Search This Blog

Friday, June 5, 2015

Things won't get better

Things won't get better...
But
Get well soon! 

------/--/--

    We see the classic Halmark card category called "Get Well Soon" scattered between the birthday and anniversary cards in grocery stores and craft stores alike. It can be applied to a magnitude of different unfortunate events such as an illness, loss of a loved one, or a break up. Granted it is a nice gesture to buy a "Get Well Soon" card for a person in need, but it doesn't really do anything positive. Saying get well soon has almost the same effect as "That was really great Barbecue! "

     Saying get well soon shows that you are being acting sympathetic to the person in need. Some people will feel empathy and see the card as a gateway to understanding the pain of the other individual. Sympathy however, is somewhat illusory and fake. Some people see sympathy has trying understand the pain of another person without actually knowing what it feels like or what the symptoms are of a certain situation. Sympathy almost runs parallel with pity. It is a mask we put on ourselves to fake the relation between a person(s) and appropriately react to certain human relations taught to us by society. Sympathy creates a false dichotomy that allows you to detach from the actual pain of another person and create a level for that person that is less than you.

Empathy implies that you are able to relate with the pain and suffering of the other person based on past similar experiences. Some of us cannot truly hold empathy for people that go through disheartening situations that we aren't familiar with. We can only try to understand and be compassionate. When we do not automatically reach for sympathy in our emotional lexicon, we are allowing ourselves to accept the reality of the understanding and approach our actions with compassionate and what needs to be done. We can offer people guidance and compassion when we see suffering in another individual through being fully present for that person without trying to have an agenda of guiding that individual. Listening is one of the biggest acts of love that each human is completely capable of in each fleeting moment.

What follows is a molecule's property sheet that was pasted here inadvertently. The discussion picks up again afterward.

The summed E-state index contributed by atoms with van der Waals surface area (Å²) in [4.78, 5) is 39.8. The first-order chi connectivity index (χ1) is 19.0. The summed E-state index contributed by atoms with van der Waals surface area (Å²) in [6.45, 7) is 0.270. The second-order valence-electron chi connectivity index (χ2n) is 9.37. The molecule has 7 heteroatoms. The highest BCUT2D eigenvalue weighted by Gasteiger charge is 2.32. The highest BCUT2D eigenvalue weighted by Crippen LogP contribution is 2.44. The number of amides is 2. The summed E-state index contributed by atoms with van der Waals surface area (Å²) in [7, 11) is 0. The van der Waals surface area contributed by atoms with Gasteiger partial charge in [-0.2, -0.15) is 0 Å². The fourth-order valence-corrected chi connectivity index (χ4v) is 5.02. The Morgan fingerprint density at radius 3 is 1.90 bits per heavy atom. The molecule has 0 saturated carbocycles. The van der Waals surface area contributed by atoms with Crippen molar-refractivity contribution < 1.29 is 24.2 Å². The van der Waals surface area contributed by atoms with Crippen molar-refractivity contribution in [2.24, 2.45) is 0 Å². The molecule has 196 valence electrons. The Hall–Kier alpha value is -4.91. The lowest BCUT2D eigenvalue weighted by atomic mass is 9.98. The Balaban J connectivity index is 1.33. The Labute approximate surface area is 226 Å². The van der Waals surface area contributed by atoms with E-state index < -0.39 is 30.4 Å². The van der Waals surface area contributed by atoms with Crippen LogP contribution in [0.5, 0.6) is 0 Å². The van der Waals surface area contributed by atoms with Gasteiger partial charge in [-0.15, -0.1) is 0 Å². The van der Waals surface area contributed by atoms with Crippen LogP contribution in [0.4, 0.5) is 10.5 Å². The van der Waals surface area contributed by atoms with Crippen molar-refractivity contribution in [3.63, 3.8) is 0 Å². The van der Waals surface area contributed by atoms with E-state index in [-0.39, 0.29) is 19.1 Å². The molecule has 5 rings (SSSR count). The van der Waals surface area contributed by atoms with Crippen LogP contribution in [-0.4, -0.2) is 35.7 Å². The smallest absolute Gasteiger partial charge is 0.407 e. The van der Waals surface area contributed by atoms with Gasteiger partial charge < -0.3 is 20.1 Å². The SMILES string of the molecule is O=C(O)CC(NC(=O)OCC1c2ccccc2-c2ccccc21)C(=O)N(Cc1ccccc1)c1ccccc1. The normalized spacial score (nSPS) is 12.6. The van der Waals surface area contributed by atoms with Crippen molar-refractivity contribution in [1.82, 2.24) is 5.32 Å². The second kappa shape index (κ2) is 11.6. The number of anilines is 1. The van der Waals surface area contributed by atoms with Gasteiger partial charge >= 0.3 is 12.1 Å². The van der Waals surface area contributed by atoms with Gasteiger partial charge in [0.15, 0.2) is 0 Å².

" Things will get better! "

Does it really matter? We can only predict so much and guide ourselves towards the path of least costs. Saying things will get better gives a false sense of hope. It holds the same meaning as saying that things won't get better. Both statements allow the person to put on the mask of sympathy and separate themselves from truly allowing themselves to feel the authenticity of the moment as it arises. Of course, when we say " Get well soon", we are trying to be positive and hopeful, but underneath the veil we are escaping the present moment and manufacturing a false sense of hope. This is why it is so important to be vulnerable and listen to harmonize and be in communion with each other. When you stop trying to find a solution for the suffering involved, you allow yourself to resonate with the suffering and be fully present with each other. Omitting a Get Well Soon sympathy will allow every person to grow and not try feel what they think they should feel and/or act under a sense of moral obligation pressured upon you by society. Anxiety and fear are both the product of not living in the present moment.

Whether things deteriorate or actually "get better", we can understand that there is only so much we can do to affect the outcomes and consequences. We can allow ourselves to free our minds from contemplating on what will happen in the future or dwell on the wrongdoings of the past. For each moment we are present is a success and the best use of our time. It does not matter if things will get better or not when you truly accept what you are feeling right now and understand suffering and how to be with it.

DG


No comments:

Post a Comment